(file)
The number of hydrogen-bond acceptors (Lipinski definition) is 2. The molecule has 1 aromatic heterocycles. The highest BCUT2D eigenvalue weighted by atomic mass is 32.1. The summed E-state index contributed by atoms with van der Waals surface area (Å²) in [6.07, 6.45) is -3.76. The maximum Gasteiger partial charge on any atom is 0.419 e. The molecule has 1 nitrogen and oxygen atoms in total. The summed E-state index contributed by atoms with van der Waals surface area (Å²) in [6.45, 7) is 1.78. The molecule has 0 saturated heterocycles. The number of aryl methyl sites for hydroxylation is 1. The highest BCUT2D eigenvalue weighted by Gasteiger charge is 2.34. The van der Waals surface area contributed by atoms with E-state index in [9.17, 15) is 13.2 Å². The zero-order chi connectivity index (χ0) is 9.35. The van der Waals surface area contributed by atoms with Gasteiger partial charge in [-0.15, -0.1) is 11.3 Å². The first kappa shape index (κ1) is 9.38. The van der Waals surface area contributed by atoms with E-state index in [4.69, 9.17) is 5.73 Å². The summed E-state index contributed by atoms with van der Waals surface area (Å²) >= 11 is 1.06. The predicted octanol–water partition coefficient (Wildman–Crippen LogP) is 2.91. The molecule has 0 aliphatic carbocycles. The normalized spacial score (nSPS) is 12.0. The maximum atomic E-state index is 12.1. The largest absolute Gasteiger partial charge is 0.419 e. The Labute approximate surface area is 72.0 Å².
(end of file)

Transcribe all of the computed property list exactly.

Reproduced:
The number of hydrogen-bond acceptors (Lipinski definition) is 2. The molecule has 1 aromatic heterocycles. The highest BCUT2D eigenvalue weighted by atomic mass is 32.1. The summed E-state index contributed by atoms with van der Waals surface area (Å²) in [6.07, 6.45) is -3.76. The maximum Gasteiger partial charge on any atom is 0.419 e. The molecule has 1 nitrogen and oxygen atoms in total. The summed E-state index contributed by atoms with van der Waals surface area (Å²) in [6.45, 7) is 1.78. The molecule has 0 saturated heterocycles. The number of aryl methyl sites for hydroxylation is 1. The highest BCUT2D eigenvalue weighted by Gasteiger charge is 2.34. The van der Waals surface area contributed by atoms with E-state index in [9.17, 15) is 13.2 Å². The zero-order chi connectivity index (χ0) is 9.35. The van der Waals surface area contributed by atoms with Gasteiger partial charge in [-0.15, -0.1) is 11.3 Å². The first kappa shape index (κ1) is 9.38. The van der Waals surface area contributed by atoms with E-state index in [4.69, 9.17) is 5.73 Å². The summed E-state index contributed by atoms with van der Waals surface area (Å²) >= 11 is 1.06. The predicted octanol–water partition coefficient (Wildman–Crippen LogP) is 2.91. The molecule has 0 aliphatic carbocycles. The normalized spacial score (nSPS) is 12.0. The maximum atomic E-state index is 12.1. The largest absolute Gasteiger partial charge is 0.419 e. The Labute approximate surface area is 72.0 Å².